MIAMI — A Florida appeals court recently rejected claims of improper venue in a dispute over alleged unpaid funds involving an airport construction project.
On June 7, Florida’s Third District Court of Appeal ruled that a provision in a subcontract that sought to restrict the venue of any potential legal action was void.
The legal dispute came about after Collier County Board of County Commissioners hired a general contractor (GC), who is not named in the appeals court decision, to carry out a construction project on an airport runway. The contract stipulated that the GC issue “a public payment bond and public performance bond underwritten by a surety,” according to appeals court’s decision.
The GC then hired a subcontractor (SC), Community Asphalt Corporation, to provide asphalt paving for the runway. A provision of the subcontract, however, restricted the venue for any legal action to Lee County, according to court filings.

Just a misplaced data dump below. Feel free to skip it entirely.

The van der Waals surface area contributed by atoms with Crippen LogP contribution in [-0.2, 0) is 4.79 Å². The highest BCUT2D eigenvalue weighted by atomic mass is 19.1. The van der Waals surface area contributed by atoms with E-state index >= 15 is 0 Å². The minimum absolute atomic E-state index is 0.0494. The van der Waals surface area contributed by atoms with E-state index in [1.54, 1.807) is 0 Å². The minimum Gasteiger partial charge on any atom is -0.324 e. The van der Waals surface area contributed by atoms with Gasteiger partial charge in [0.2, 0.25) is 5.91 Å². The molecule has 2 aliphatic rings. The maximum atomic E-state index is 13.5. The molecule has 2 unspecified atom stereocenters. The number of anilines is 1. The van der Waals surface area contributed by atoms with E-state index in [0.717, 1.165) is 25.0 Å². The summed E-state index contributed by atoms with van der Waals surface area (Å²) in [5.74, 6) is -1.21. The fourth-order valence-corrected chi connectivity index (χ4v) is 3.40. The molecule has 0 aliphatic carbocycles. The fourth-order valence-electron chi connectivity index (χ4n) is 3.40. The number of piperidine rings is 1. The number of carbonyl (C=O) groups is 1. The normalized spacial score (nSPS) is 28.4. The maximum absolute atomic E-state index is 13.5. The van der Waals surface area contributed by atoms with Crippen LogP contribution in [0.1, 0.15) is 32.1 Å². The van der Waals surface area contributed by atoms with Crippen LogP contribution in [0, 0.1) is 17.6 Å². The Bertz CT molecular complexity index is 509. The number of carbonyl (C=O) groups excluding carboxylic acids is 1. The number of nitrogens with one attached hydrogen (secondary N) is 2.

The SC later filed suit against the surety in Miami-Dade County, claiming unpaid funds under public bond laws. Though the SC accused the GC of violating the subcontract, it did not name the GC as a defendant.
The surety, Travelers Casualty and Insurance Company of America, asked the trial court to dismiss the case for improper venue, contending that the case should have been filed in Lee County.
The SC disagreed, arguing that the provision was “unenforceable” under Chapter 47 of Florida Statutes, which “prohibits any provision in a payment bond that restricts venue, where the subcontract restricts venue, and where the principal on the bond (the general contractor) is not named in the subcontractor’s action.”
The lower court agreed with the SC, and the surety appealed.
But the appeals court upheld the lower court’s decision, ruling that the venue provision was “void.”
“The subcontractor brought an action against the surety based on the public payment bond and the public bond statute,” the appeals court said in its decision. “Thus, contrary to the surety’s argument, the subcontractor’s cause of action against the surety is based first and foremost upon the surety bond.”